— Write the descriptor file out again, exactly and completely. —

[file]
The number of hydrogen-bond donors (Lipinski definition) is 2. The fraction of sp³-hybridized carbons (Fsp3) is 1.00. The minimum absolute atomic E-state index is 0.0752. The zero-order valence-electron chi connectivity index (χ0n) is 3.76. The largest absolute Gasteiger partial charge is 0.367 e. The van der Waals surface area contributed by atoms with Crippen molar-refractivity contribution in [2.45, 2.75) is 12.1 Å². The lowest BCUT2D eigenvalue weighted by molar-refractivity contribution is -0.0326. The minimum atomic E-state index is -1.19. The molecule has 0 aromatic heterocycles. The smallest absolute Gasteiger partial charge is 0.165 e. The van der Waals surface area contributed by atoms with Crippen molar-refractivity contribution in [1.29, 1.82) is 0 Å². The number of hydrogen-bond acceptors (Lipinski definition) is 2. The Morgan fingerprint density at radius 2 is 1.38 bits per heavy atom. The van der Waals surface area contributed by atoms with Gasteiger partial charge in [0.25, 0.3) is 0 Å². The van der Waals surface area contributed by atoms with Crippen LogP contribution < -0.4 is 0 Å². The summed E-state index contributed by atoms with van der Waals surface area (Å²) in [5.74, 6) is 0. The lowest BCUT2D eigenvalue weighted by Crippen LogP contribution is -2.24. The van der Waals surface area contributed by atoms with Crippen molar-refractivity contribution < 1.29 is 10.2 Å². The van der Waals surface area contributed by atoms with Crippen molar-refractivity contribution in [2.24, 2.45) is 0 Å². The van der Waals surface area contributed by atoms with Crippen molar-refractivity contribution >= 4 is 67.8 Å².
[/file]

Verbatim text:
The number of hydrogen-bond donors (Lipinski definition) is 2. The fraction of sp³-hybridized carbons (Fsp3) is 1.00. The minimum absolute atomic E-state index is 0.0752. The zero-order valence-electron chi connectivity index (χ0n) is 3.76. The largest absolute Gasteiger partial charge is 0.367 e. The van der Waals surface area contributed by atoms with Crippen molar-refractivity contribution in [2.45, 2.75) is 12.1 Å². The lowest BCUT2D eigenvalue weighted by molar-refractivity contribution is -0.0326. The minimum atomic E-state index is -1.19. The molecule has 0 aromatic heterocycles. The smallest absolute Gasteiger partial charge is 0.165 e. The van der Waals surface area contributed by atoms with Crippen molar-refractivity contribution in [1.29, 1.82) is 0 Å². The number of hydrogen-bond acceptors (Lipinski definition) is 2. The Morgan fingerprint density at radius 2 is 1.38 bits per heavy atom. The van der Waals surface area contributed by atoms with Gasteiger partial charge in [0.25, 0.3) is 0 Å². The van der Waals surface area contributed by atoms with Crippen LogP contribution < -0.4 is 0 Å². The summed E-state index contributed by atoms with van der Waals surface area (Å²) in [5.74, 6) is 0. The lowest BCUT2D eigenvalue weighted by Crippen LogP contribution is -2.24. The van der Waals surface area contributed by atoms with Crippen molar-refractivity contribution < 1.29 is 10.2 Å². The van der Waals surface area contributed by atoms with Crippen molar-refractivity contribution in [2.24, 2.45) is 0 Å². The van der Waals surface area contributed by atoms with Crippen molar-refractivity contribution >= 4 is 67.8 Å².